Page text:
Finally, and this is a biggie, my lack of healthy eating goes back to not wanting to spend money. I’d love to have fresh produce and lean meats in my diet daily (especially fish!) but shopping for this brings my monthly grocery bill up by a few hundred dollars. I do end up spending a lot on dining out, but those costs are usually split between my boyfriend and myself. Worse, because we live separately, I often end up buying food and it going to waste because I’m always at his house and I’m never home. The worst is when you spend a lot on food and then it all spoils because you haven’t had time to eat it or prepare it.

Alright, enough with the excuses, right? I really want to commit to a diet for the next year and see how I can transform myself. I’d also like to start swimming in the mornings (there’s apparently a pool with practice in the ams before work near my office — it will be another relatively large monthly expense to join and hard to get myself there in the mornings for the workouts, but if I can do it than the cost will be worth it!).

I’m very interested in this Dunkan diet. It isn’t that new, but it’s gotten a lot of attention lately. It’s very similar to Atkins or South Beach, except it focuses on a healthier way of doing low carb (ie one cannot eat a lot of fat.) There are 100 foods that are allowed at all times and you can eat as much of them as needed until you’re full. Oat Bran is apparently an extremely important element of the diet as it fills you up. The diet starts with an “attack phase” where for 10? days all you eat is protein and oat bran. I’d be amazed at myself if I could get through that phase. It’s supposed to kick start your metabolism. Ultimately, though, what I like abut the diet is that it’s designed to set you up for a life of eating healthy and maintaining your ideal weight. They have a quiz on their site about what your ideal weight is, and although I’d really like to be 120lbs, my big-boned self will have to settle for 130lbs as a healthy person. Seriously, though, that’s 50lbs to lose and that’s still a lot. That said, if I were able to follow this diet and swim for an hour three days a week I know I’d be able to lose the weight. It WILL cost a lot, and I won’t be able to save as much, but ultimately who cares how much money you have if you’re a big, fat lethargic blob who is diabetic, depressed and cannot have children? I guess when I put it that way, it makes a lot of sense to invest in my health. If I don’t max out my 401k, the world isn’t going to end.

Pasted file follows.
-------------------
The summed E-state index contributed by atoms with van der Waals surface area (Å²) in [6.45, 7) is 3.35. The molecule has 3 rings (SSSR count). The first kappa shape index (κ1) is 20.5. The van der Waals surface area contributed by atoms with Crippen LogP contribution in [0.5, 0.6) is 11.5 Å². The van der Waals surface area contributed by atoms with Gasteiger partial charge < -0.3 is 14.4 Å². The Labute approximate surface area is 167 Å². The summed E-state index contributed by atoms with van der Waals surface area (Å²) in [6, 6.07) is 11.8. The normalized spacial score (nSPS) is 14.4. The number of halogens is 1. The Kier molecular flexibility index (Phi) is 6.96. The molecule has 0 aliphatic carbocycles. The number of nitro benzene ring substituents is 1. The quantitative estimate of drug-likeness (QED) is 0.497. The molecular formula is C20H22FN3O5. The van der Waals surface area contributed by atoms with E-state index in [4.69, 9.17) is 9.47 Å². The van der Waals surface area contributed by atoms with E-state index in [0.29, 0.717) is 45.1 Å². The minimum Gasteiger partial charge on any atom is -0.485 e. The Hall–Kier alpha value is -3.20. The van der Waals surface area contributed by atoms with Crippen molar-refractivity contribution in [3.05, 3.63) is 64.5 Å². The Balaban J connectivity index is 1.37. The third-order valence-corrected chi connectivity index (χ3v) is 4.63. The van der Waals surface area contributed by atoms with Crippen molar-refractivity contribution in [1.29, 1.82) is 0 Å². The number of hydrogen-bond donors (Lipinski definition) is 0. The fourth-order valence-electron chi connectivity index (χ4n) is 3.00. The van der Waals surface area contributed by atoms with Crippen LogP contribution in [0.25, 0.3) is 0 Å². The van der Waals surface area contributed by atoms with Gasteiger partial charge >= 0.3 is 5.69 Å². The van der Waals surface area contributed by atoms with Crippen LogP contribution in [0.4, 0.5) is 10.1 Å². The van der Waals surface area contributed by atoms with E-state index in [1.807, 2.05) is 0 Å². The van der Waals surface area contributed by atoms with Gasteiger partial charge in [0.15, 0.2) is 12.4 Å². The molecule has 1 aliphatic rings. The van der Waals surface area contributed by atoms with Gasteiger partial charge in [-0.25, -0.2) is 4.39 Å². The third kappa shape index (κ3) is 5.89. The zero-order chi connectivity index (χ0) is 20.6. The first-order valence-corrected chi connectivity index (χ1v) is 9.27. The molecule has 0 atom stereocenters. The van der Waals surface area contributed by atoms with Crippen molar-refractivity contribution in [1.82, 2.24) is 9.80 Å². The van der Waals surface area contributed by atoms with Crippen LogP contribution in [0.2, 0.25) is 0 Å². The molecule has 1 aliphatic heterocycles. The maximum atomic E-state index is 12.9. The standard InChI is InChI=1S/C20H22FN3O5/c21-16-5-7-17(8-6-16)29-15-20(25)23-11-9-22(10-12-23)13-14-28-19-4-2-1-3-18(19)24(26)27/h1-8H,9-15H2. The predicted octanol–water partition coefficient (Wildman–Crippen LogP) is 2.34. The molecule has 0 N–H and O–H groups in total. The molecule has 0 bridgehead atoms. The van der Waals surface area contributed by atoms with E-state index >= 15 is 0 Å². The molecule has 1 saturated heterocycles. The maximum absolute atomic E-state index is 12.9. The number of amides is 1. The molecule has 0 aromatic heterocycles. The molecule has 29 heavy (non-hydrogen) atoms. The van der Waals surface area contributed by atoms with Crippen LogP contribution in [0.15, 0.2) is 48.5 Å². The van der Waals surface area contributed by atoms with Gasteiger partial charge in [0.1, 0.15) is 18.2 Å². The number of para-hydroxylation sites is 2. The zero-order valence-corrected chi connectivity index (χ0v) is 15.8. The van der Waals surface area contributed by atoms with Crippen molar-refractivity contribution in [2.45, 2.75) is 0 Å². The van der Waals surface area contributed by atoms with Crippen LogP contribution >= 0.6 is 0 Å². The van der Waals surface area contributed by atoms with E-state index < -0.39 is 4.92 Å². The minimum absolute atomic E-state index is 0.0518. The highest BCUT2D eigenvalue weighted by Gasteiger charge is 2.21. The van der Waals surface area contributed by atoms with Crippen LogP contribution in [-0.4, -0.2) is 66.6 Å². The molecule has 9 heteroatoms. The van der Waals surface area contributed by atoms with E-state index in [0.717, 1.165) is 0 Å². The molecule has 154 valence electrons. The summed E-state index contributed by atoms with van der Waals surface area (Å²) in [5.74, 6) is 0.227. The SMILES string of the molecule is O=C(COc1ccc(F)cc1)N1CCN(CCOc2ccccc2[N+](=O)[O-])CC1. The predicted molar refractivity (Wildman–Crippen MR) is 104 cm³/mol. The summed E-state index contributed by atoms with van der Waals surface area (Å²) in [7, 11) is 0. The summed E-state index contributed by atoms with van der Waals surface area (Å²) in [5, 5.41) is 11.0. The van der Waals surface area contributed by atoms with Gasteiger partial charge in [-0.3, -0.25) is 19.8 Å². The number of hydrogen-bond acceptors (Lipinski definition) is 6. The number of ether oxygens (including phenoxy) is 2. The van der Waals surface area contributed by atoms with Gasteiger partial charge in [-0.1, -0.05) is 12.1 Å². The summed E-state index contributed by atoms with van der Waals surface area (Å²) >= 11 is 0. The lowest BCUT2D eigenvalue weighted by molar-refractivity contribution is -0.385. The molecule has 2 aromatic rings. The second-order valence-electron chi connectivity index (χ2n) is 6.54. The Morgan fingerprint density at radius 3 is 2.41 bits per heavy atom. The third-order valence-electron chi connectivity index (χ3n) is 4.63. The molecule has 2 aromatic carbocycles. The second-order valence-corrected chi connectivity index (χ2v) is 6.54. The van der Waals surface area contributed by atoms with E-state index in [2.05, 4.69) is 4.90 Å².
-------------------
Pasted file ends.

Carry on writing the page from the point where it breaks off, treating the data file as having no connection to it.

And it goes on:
HSA, FSA, and the Cost of Being Healthy

There are a lot of different versions of health benefits available these days. Even when you are fortunate enough to have insurance through a company plan, it seems basic healthcare costs have skyrocketed over the last decade. For instance, my co-pay to visit any sort of specialist is $50 a visit. Assuming I ever need to go to a specialist for more than one visit, which is often the case if you need to see a specialist, that adds up fast.

My last company offered an HSA plan, where instead of paying for a more expensive plan, they’d put $100 per month into your account. The deductible was high, like with all HSA plans, requiring a $3000 spend per year before additional fees would be covered at all. So it was basically a high-risk plan, with an HSA savings account that, theoretically, would be beneficial as a separate retirement account if you were healthy and didn’t need to touch the money. You could either leave the funds inside it to gain basic money market interest, or you could open an investment account where you could put the money in a handful of mutual funds available.